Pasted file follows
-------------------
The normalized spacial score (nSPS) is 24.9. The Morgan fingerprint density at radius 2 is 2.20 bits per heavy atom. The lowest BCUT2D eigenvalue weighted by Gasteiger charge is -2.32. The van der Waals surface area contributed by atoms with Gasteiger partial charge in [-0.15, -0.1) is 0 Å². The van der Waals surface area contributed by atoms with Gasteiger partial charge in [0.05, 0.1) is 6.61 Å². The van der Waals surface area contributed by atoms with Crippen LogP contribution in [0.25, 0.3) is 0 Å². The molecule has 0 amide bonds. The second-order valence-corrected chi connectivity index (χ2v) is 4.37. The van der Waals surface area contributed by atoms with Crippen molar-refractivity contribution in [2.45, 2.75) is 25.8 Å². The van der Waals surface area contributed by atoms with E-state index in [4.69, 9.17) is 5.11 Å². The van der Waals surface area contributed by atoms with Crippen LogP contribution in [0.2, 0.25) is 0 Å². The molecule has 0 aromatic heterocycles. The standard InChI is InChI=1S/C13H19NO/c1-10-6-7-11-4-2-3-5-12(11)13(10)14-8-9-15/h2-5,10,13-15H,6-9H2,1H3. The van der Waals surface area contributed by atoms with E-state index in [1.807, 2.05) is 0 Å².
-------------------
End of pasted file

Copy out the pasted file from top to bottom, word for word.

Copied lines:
The normalized spacial score (nSPS) is 24.9. The Morgan fingerprint density at radius 2 is 2.20 bits per heavy atom. The lowest BCUT2D eigenvalue weighted by Gasteiger charge is -2.32. The van der Waals surface area contributed by atoms with Gasteiger partial charge in [-0.15, -0.1) is 0 Å². The van der Waals surface area contributed by atoms with Gasteiger partial charge in [0.05, 0.1) is 6.61 Å². The van der Waals surface area contributed by atoms with Crippen LogP contribution in [0.25, 0.3) is 0 Å². The molecule has 0 amide bonds. The second-order valence-corrected chi connectivity index (χ2v) is 4.37. The van der Waals surface area contributed by atoms with Crippen molar-refractivity contribution in [2.45, 2.75) is 25.8 Å². The van der Waals surface area contributed by atoms with E-state index in [4.69, 9.17) is 5.11 Å². The van der Waals surface area contributed by atoms with Crippen LogP contribution in [0.2, 0.25) is 0 Å². The molecule has 0 aromatic heterocycles. The standard InChI is InChI=1S/C13H19NO/c1-10-6-7-11-4-2-3-5-12(11)13(10)14-8-9-15/h2-5,10,13-15H,6-9H2,1H3. The van der Waals surface area contributed by atoms with E-state index in [1.807, 2.05) is 0 Å².